Air TransatOn the obvious side, presented with an opportunity to see your father that you have not seen in person for 60 years, one would assume that the logical course of action is straight forward; hop on a plane, go and visit. If only it were that simple. There are a lot of issues and doubts that present themselves. It’s like your teenage daughter wants to go on her first date and wants your permission. Your heart says “yes”, your brain is screeming “Hell NO!” and your protective instincts blurt out “No”. It’s always safer to say “No”. You can always reverse  your stand and say Yes later. The opposite? Not so much.With respect to a father son reunion, issues and uncertainties kept hurling my way like a meteor shower.  Will he like me? Will I like him? Will he like Linda, Will Linda like him? What will we say to each other? If I do go; when to go? For how Long? Will my health be up to it? Will my “but” fit the seat. Can the “but” survive the arduous 10 hours of sitting. In reality, most of these obstacles are there to rationalize and justify a “No” decision.

After much internal deliberation the fundamental “go”, “no go” was not difficult. Of course we’ll go! But when and for how long? My fundamental philosophy of trip to anywhere for any reason is that 1 week is not long enough and two weeks is too much. This trip was no different. Given the circumstances I relented and settled for two weeks. I googled the internet diligently for flights that included search for non-stop; one stop, two stops; factoring in leg room, butt room, perks, assistance, and price. The fallacy of doing it yourself with the internet for the sake of pride and a few bucks is fool hardy. I yielded to the experts and sought the services of a pro. Cu does  to the experts.  We got club class row 1. If we were any closer to the front of the plane I would have needed a pilots license. Good leg room, and pillows, blankets, slippers. The drinks kept on flowing. I got chariot service from check in to gate and down the ramp.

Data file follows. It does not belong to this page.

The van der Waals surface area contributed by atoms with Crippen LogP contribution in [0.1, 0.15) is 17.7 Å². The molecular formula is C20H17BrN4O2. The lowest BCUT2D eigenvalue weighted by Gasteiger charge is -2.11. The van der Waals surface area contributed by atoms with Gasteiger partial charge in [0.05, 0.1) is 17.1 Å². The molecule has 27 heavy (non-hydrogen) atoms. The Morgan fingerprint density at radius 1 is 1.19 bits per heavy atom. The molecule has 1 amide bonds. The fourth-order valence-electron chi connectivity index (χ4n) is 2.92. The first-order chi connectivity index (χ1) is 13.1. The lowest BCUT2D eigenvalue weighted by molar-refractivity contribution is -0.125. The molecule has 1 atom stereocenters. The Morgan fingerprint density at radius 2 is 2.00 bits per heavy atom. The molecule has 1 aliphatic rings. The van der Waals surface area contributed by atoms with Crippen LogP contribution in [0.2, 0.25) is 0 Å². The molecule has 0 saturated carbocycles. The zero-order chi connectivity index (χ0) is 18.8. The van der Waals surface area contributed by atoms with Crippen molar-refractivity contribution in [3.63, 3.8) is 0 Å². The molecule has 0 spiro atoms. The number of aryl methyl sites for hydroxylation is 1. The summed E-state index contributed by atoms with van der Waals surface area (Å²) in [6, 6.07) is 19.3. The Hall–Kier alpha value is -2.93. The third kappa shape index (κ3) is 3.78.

The peculiar aspect of the outbound flight was that we took off at about 8:20 pm in daylight, flew about 4 hours or so in darkness and then it was daylight again for a total of 8 hours flight time. We got a full blown dinner with bone china and metal silverware. I saw the cart taking dinner to “steerage” section, {the 300 + passengers at the back with screaming infants, snoring seniors and roaring engines}. Their dinner was a choice of something between two slices of bread wrapped in cellophane;  with plastic cutlery. We flew over Quebec, Labrador Greenland, Scotland, Holland Germany, Slovakia and into Budapest, Hungary.

The entire trip across the pond, where solitude was not interrupted by food, drink or service announcements in 3 languages; English French and Hungarian, I contemplated. As it got dark and the lights dimmed and the air was filled with the drone of the engines I was fretting over the ensuing first meeting with my father after 60 years. What would I say? Would I say it in Canadian, or Hungarian? Would I cry or suck it up and be a “man”. How will he react. I also stressed about how Linda would react to all this. I knew that it was going to be tough on her as a lot of the communication for two weeks would largely be in Hungarian. The game plan was that once we landed, I would call my father on the cell to announce that we have landed and to meet at the luggage carousel. As we touched down after 60 year absence the sun was shining with a clear 25C temperature. Best laid plans didn’t materialize. I didn’t know how to make a local (Hungarian) call on a Canadian cell carrier. As I needed assistance we were the last off the plane. Most everyone exited the plane on the boarding ramp. We deplaned on the opposite side of the plane as cargo. It was almost an hour by the time we cleared customs and was wheeled to the baggage carousel.Milti-2

I was discharged from the wheelchair and was walking towards the luggage when Linda yelled at me and I turned and saw her with Dad and at long long last the reunion began.